Thursday, May 09, 2013

"I wish my son had cancer"

Here is an advert that appeared on page 28 of The Independent today:
What do you see?
I see a father and his son;
I see a father whose love shows no bounds,
who hopes for a cure for his son.

Are you
shocked by the advert,
by the title
I wish my son had cancer?
Or perhaps you're bewildered?
I can hear you gasp,
I can feel some of you recoil,
I sense your anger
and possibly, for some, your loss.
For the majority of you,
I sense that
a question lies upon your lips -
how can a father wish this for his son?
I'm not shocked or bewildered;
No, not at all...
I know how this father feels,
I know exactly how he feels
and what he is thinking:
I have thought precisely this -
"I wish that she had cancer".
I lost all hope;
there was absolutely no hope at all.
As a doctor I know too well how important
therapies and medications are,
relieving symptoms,
prolonging life,
giving hope to many who fear the future -
a deteriorating quality of life,
saying goodbye to their loved ones,
facing an untimely death .
Treatment and cure
are possibilities in childhood cancer;
there is therefore
Hope to cling on to,
to grasp in the middle of the night
when fear strangles your heart;
hope to guide you through
the day-to-day reality
of a life-limiting or life-threatening illness,
hope that your child will survive into adulthood...
Duchenne and SMA are similar
in that they are neuromuscular diseases,
and life-limiting,
with no treatment or cure
to stop the functional decline of
the muscles that allow our children
the freedom of movement,
nor the muscles that aid and assist
life affirming respiration;
children with Duchenne or SMA
may not live to see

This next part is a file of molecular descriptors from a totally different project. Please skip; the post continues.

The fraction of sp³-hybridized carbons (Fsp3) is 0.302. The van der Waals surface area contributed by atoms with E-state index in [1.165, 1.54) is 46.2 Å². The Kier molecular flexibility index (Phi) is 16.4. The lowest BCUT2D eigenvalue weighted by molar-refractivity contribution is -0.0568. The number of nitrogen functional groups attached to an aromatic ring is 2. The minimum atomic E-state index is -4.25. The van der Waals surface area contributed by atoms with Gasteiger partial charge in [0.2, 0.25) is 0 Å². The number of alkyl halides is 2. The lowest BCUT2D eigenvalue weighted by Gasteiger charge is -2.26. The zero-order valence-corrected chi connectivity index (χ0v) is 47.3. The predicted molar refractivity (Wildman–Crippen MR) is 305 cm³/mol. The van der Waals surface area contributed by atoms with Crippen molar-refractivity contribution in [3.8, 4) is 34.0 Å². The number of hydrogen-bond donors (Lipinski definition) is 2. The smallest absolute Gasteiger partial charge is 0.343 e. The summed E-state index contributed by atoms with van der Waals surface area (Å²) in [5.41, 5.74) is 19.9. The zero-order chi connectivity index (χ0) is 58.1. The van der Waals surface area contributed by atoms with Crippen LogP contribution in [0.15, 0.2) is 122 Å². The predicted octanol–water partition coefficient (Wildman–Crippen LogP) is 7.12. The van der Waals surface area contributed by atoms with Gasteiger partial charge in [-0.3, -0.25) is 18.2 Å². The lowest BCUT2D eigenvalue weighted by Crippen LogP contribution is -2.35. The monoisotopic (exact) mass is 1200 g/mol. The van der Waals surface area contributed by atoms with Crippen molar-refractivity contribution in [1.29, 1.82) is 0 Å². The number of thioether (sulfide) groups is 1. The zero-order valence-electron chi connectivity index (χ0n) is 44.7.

With cancer
there is hope;
our children would stand a chance,
seeing their dreams become a reality.
But I can see the other side too,
the 1 in 3 with cancer
and all those affected as a result:
the 29 year old with terminal cancer,
a mother of three children
whose cancer has progressed through years of treatment,
the family grieving
the life wrenched from them
too soon.
I see the other side of the argument,
the "has this man ever lost someone to cancer?",
because I care for those with cancer -
I see their hope, their resilience,
their pain, their loss, their grief
and would not wish
on anyone,
not myself,
nor my child,
nor anyone I've yet to meet.
Harrison's dad isn't wishing the disease on his son,
he is wishing for the funding that supports cancer research,
that promotes awareness,
that fuels the research of new therapies,
that gives hope
for a cure,
for a future.
He wishes for Duchenne to receive the publicity and funding
that can change people's lives,
that can give families hope.
That is what he wishes for
and I stand beside him
wishing for the same for
So, yes,
there was a moment when
"I wish that she had cancer"
crossed my mind
but not anymore;
she is so very full of love and joy,
she teaches us how to live life to the fullest
with SMA and Whizzy Wheels;
I wouldn't change her for the world
but I would ask for hope for others.


Alex Smith said...

Beautifully written and thank you, I could not have put it better, much love Alex (Harrison's Dad)

Shona Playfair said...

Beautiful and heart felt words. I think you are amazing and I have so much respect for you.
I wish you and your family lots of love and hope this is a wonderful summer for all of us
Smiley sunny days :)
Shona xx

Ellen Arnison said...

What a touching and sad post.

Those of us fortunate enough to have healthy kids must squeeze them even harder and do what we can to help those who don't.



Beautiful- I have a son Dan who is 21 and we see things in a different way.
DMD has changed so much over 20 years and I feel there is hope these days but realise that other people are at different stages of the DMD journey!!
If nothing else people are talking about DMD.

Midlife Singlemum said...

I understood completely - he wishes he had the hope you describe. So sad and so poignant.

LittleMamma said...

I completely understand why Alex has thought this. At least with cancer (having lost people close to me from Cancer) there is that hope, that chance of treatment. H's condition is life limiting and life threatening but not in the way that SMA and DMD are - he is unlikely to slowly deteriorate - that must be a terrifying prospect for any parent. I met a mother through our local hospice whose severely disabled daughter, through some cruel twist of fate, went on to develop cancer. She said to me that at least with the cancer she knew what she was up against - they could treat it and it would either work or it wouldn't, (she recovered from that thankfully) but with her other disabilities there was nothing that could be done. Her daughter passed away recently aged 9.